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South Africa is currently going through immense challenges regarding the importation of ocean consignments, primarily stemming from aggravated freight rates stagnating trade growth. Freight rates for the Shanghai – Durban shipping route have increased almost to three times the levels that they were pre-pandemic. These high freight rates have been heaviest on the shoulders of developing countries, who can least afford it.

Carriers have prioritized vessel capacity for the Far East – American route due to the attractiveness of freight rates prevailing there, translating to greater profitability for these carriers. This in turn has led to the current event that smaller vessels with lower capacity will be servicing the Far East – Southern African shipping lane.

Smaller vessels, denoting less container capacity, have caused an indirect demand shock, and in turn increasing prices along with a decreased supply. A detailed outline of the events that have incurred these shocks is outlined in the following sub-sections.

Savino Del Bene South Africa, along with its Far East counterparts have been working harder than ever to dampen these industry inefficiencies and the effects thereof on our most valued client base. We are dedicated to ensuring that we deliver the superior service our clients deserve.

Kindly note that, should one be willing to accept the prevailing diamond tier rates, vessel space is guaranteed.

Please be aware that these rates will not only be affecting Shanghai, but instead are a reflection to the entire far east ocean trade rates with Southern Africa, likely enough there will be further rate increases for Far East – Southern African ocean trade routes following on from these inefficiencies.

Schedule integrity:

The global vessel schedule reliability has deteriorated drastically over the past year stemming predominantly from the COVID-19 pandemic, only to be magnified by black swan events such as the Suez Canal blockage and unprecedented levels of equipment and space shortages.

According to a leading provider of Research & Analysis, Sea-Intelligence, Global Schedule reliability is down from 70% in March 2020 to a dismal low of 40,4% in March 2021. The Sea-Intelligence press release dated Mar 27th, 2021 outlines that the average delay for late vessel arrivals is 6,16 days for March 2021, whereas in March 2020 this figure was somewhat lower at 4,74 days, translating to 1,42 days higher Y-Y. Effectively being the highest March average recorder in the past 4 years. See Figures 1 & 2 below.

Maersk Line was on a global average the most unwavering in the month of march with a schedule reliability 48,7% with Hamburg Sud coming in second at 45.9%. See Fig. 3 below which is an attestation hereof.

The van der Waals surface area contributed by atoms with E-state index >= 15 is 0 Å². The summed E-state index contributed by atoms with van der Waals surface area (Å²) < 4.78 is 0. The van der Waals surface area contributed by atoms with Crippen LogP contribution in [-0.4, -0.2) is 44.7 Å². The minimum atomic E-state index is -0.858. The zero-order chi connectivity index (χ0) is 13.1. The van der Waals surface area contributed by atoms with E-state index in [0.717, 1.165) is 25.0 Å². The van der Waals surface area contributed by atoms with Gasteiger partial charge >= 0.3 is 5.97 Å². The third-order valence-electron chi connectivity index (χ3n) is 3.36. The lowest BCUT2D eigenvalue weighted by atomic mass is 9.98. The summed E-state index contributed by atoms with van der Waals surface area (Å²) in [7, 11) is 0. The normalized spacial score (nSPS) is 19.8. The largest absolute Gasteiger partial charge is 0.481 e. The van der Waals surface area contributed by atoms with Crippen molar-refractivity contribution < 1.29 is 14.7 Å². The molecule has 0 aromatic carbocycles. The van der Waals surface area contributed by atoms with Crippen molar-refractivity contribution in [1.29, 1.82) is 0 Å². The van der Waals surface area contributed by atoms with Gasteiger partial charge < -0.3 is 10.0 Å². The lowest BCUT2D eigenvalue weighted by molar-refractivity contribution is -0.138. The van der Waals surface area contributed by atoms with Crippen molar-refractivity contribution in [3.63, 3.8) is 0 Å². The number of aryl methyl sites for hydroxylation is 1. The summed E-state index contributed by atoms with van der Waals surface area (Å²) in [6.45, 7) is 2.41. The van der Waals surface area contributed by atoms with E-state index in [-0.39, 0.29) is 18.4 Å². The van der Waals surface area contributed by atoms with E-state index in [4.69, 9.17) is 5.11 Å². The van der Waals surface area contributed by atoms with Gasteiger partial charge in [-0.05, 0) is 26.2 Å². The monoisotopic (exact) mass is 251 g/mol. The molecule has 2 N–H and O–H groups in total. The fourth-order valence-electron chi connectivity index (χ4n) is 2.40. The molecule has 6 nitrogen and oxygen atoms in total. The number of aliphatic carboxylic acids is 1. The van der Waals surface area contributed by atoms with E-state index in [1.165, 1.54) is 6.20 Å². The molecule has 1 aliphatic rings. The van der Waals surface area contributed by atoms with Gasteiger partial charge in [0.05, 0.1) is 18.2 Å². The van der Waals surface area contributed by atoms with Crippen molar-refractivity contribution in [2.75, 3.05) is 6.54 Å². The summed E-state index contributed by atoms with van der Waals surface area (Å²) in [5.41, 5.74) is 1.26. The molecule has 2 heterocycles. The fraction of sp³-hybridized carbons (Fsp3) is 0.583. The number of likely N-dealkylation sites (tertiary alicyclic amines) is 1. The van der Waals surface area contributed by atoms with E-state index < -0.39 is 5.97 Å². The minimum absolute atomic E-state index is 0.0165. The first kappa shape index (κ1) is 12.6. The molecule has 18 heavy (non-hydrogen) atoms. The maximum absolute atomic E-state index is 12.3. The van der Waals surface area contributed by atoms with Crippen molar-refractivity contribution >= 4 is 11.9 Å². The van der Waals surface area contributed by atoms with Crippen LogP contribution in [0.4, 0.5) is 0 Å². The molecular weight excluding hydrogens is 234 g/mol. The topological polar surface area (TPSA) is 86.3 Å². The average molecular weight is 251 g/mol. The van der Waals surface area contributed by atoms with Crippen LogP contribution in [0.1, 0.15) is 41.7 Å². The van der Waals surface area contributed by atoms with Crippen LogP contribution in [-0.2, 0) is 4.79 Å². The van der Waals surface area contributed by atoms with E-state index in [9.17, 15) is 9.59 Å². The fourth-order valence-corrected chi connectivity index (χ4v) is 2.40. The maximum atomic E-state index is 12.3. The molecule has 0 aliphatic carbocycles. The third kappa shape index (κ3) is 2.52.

Vessel prioritization:

The second facet explored in breaking down the current pandemonium in the global logistics industry is that of vessel-route prioritisation.

According to the Shanghai containerized freight index, rates prevailing for the Shanghai – South American route are second to none, in contrast, being almost three times more than the rates prevailing for the Shanghai – Durban route. In conjunction, general rates for the Shanghai – East coast route are almost 70% higher than those for the Shanghai-Durban route.

Due to the Shanghai – Durban freight rates being the lowest of them all under question, carriers have decreased capacity on the respective route and reallocated majority of their vessels, including the largest of their fleets, onto the most profitable routes, of which the Shanghai – Durban route is not included.

Figure 4, below, visualises the stark differentials in rates on the various shipping routes as well as the formidable bullish spot rates trend that has come into effect, starting its run in August, 2020.

Figure 4: Shanghai containerized freight index, weekly spot rates, 18 December 2009-9 April 2021.

UNCTAD calculations, based on data from Clarksons Research, Shipping Intelligence Network Time Series.

Adding to the woes of the above-mentioned vessel prioritization, the number of blank sailings that have prevailed in the past 5 months have only increased the strain on Southern African trade. More blank sailings have been observed in the first half of this year (2021), than those that occurred in the whole of last year (2020).

Demand outweighing supply:

The resulting schedule integrity and vessel prioritization, as in the afore mentioned, are resulting in a major imbalance in demand and supply of containerized consignments.

The schedule integrity is ultimately leading to an increase in lead times for transshipments and direct shipments from the far east to Southern Africa and coupled with an already exasperated logistics industry in Southern Africa the effects hereof are only intensified.

The decreased supply capacity due to smaller vessels servicing the Southern-Africa route, subsequent of lowered profitability for liners, are spurring on a contrasted increase on demand for vessel space.

Increased freight rates:

As a result of the outweighed demand on supply, caused by the above external shocks, economical models dictate that rates will inevitably increase, which has indeed been observed. These increased rates have been most damaging to developing regions especially, such as South Africa, as they are the ones whom can least afford it.